2. Delegate. As small business owners, we often like to keep our fingers in every pie. If you’re lucky enough to have managers working for you, make sure that employees go to their managers with questions, concerns or problems first before escalating it up to you. This doesn’t mean you’re an untouchable god on a throne in your office—it just means you shouldn’t be the first person that people come running to when they have a problem.
  3. Empower employees to create their own solutions. Very early in my career, someone gave me this advice: Never go to your boss with a problem until you’ve come up with at least two possible solutions on your own. Asking your employees—at all levels—to follow this rule will not only save you a lot of time coming up with solutions, but will also give your employees valuable lessons in coping with issues that arise at work. They’ll be better workers for it—and you’ll probably find that they often come up with better solutions than you would!

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Mondays with Mike: 7 Tips For Making Your Employees Marketing Superstars

?????????????????????????????????????????????????????????????????????????????????????????Wouldn’t it be wonderful if you had a team of enthusiastic marketing superstars who promoted your brand everywhere they went?  Here’s a secret:  You can make it happen!  Consider the fact that every one of your employees interacts with dozens and dozens of people everyday, and you’re missing your opportunity if you don’t enlist them in your mission to promote your brand.  Here are some sure-fire strategies for making your employees part of your marketing strategy:

  1. Speak their language.  Every single member of your staff is motivated in a slightly different way.  Take the time to figure out what’s important to your employees, and you’ll be able to tell your story in a way that matters to them.  If you can sell your staff on your vision, they’ll sell it to your customers.
  2. Create the right climate.  Make sure that your staff understands that you’re not just in business for the bottom line.  Show the ways in which you enrich your community, whether it’s by providing necessary services or through your investment in community programs.  If your staff feels good about the work they’re doing, they’ll share their enthusiasm.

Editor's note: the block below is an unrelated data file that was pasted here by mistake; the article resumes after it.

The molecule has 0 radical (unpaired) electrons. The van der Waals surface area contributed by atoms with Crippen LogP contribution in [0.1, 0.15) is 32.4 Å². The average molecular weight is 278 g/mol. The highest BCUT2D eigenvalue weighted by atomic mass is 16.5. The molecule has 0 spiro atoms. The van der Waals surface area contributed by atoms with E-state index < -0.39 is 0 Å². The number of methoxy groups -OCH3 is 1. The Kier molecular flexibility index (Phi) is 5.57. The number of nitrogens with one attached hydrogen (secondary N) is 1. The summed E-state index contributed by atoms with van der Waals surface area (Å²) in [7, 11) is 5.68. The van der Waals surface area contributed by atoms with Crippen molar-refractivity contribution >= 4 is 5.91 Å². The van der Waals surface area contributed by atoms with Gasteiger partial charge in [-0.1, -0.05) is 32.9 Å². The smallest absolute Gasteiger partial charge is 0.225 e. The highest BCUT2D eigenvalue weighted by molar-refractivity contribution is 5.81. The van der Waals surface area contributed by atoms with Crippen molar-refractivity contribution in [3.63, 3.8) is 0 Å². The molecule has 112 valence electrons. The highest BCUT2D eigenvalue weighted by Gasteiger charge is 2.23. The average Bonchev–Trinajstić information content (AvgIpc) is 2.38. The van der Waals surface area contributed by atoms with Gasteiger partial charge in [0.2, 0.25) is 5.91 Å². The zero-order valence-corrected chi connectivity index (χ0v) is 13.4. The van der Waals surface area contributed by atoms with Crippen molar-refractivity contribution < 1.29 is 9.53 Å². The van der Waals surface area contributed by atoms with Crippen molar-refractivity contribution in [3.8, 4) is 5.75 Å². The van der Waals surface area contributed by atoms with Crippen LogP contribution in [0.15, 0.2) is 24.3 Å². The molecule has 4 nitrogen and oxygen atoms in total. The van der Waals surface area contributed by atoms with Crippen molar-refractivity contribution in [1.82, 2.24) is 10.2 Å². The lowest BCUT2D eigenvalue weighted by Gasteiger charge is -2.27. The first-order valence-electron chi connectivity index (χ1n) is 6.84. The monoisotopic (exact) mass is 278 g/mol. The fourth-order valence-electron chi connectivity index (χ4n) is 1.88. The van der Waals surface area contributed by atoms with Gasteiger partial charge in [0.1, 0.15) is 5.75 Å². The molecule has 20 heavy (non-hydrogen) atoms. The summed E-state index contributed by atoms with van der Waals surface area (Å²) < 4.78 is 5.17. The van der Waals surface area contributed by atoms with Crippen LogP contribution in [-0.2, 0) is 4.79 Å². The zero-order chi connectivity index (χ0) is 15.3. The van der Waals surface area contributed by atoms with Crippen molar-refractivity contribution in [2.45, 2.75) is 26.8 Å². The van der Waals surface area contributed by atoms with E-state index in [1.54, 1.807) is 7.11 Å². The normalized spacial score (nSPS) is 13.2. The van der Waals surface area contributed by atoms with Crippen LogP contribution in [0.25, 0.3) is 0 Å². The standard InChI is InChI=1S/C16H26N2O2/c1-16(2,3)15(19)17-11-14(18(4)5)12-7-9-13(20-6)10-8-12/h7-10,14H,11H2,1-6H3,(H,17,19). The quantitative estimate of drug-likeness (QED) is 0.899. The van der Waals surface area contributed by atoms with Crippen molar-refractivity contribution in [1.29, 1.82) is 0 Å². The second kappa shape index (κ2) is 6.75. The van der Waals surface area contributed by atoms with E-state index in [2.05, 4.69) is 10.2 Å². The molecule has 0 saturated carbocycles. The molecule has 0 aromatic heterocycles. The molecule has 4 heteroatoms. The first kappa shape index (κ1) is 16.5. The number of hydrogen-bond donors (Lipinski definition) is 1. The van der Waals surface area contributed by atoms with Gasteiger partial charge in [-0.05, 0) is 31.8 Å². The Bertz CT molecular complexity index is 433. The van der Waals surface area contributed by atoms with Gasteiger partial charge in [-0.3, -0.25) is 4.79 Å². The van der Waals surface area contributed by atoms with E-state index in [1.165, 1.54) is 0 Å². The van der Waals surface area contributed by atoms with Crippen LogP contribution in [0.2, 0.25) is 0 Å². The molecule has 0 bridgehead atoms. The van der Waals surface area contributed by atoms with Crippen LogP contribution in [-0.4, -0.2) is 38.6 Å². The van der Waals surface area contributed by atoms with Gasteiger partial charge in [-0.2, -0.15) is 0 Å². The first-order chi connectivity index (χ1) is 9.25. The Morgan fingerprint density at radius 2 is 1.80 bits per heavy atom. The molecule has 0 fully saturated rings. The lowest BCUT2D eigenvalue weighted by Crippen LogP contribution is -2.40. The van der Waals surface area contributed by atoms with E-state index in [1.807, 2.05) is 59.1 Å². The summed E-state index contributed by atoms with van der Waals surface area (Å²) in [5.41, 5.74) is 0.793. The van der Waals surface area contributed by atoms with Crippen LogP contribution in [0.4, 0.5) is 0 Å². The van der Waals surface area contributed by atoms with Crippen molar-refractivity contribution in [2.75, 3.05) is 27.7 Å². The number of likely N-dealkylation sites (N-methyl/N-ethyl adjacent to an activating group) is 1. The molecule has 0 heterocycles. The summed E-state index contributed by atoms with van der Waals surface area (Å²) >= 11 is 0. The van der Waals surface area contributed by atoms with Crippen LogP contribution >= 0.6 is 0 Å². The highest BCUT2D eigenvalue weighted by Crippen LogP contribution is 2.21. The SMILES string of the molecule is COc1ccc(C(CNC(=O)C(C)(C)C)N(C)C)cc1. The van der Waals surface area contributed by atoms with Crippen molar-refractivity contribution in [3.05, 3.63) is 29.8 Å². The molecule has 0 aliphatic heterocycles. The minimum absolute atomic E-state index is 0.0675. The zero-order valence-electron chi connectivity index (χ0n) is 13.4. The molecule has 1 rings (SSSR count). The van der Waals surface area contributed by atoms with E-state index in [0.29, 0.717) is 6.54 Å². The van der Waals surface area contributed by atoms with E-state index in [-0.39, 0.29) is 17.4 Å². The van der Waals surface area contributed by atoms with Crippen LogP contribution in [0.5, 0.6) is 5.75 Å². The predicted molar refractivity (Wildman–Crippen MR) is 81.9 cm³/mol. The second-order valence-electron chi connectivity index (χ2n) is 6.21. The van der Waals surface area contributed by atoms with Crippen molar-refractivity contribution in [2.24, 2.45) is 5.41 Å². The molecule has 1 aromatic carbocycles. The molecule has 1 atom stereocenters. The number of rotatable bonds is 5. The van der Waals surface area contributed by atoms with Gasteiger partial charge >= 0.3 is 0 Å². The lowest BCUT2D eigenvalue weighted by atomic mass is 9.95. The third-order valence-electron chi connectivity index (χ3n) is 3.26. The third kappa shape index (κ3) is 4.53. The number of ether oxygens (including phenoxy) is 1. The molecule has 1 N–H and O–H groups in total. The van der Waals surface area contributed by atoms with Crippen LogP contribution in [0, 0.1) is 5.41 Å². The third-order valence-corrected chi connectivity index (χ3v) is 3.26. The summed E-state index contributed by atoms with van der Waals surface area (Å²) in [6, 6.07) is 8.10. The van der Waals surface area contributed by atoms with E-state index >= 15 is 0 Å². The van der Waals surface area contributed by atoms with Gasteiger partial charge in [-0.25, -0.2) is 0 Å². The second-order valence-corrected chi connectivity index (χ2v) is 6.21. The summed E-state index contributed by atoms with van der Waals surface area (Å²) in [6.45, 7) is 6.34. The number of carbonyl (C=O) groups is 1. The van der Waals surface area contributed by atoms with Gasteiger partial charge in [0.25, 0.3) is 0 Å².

3. Provide awesome wearables.  The key to this tip is making the wardrobe genuinely cool – something that your staff will actually choose to wear.  Your tagline or logo on a t-shirt becomes a walking billboard.  If you make sure your staff actually likes their company togs, then you’ll be sure that they won’t end up in the trunk of the car, where – let’s face it – they’re not doing you any good.
  4. Use social media.  Whether your run a caption contest or share pics of your staff wearing your logo in interesting locales, make sure you leverage the powerful tool provided by the various social media apps.  Folks love that fifteen minutes of fame – so why not use it?  Turning your brand into one that people have fun sharing increases your visibility and strengthens brand loyalty.
  5. Provide Halloween costumes.  Create a character that suits your company climate and offer your staff the chance to celebrate without having to stress over what to wear.  Whether you create a superhero – think something like Uber Geek if you’re an IT company or Grammar Nazi if you’re a PR firm – you’re injecting a little fun into your corporate image.
  6. Use every opportunity to advertise, no matter how small.  One of my favorite, often overlooked examples of an underused means of getting your company’s name out there is to make sure that your company wi-fi and your employees’ mobile hotspots are all branded with your company’s name.  The next time your sales rep is working and sipping a latte at Starbucks, everyone who logs on to the free wi-fi will see your company’s name.  Never miss a chance to make in impression.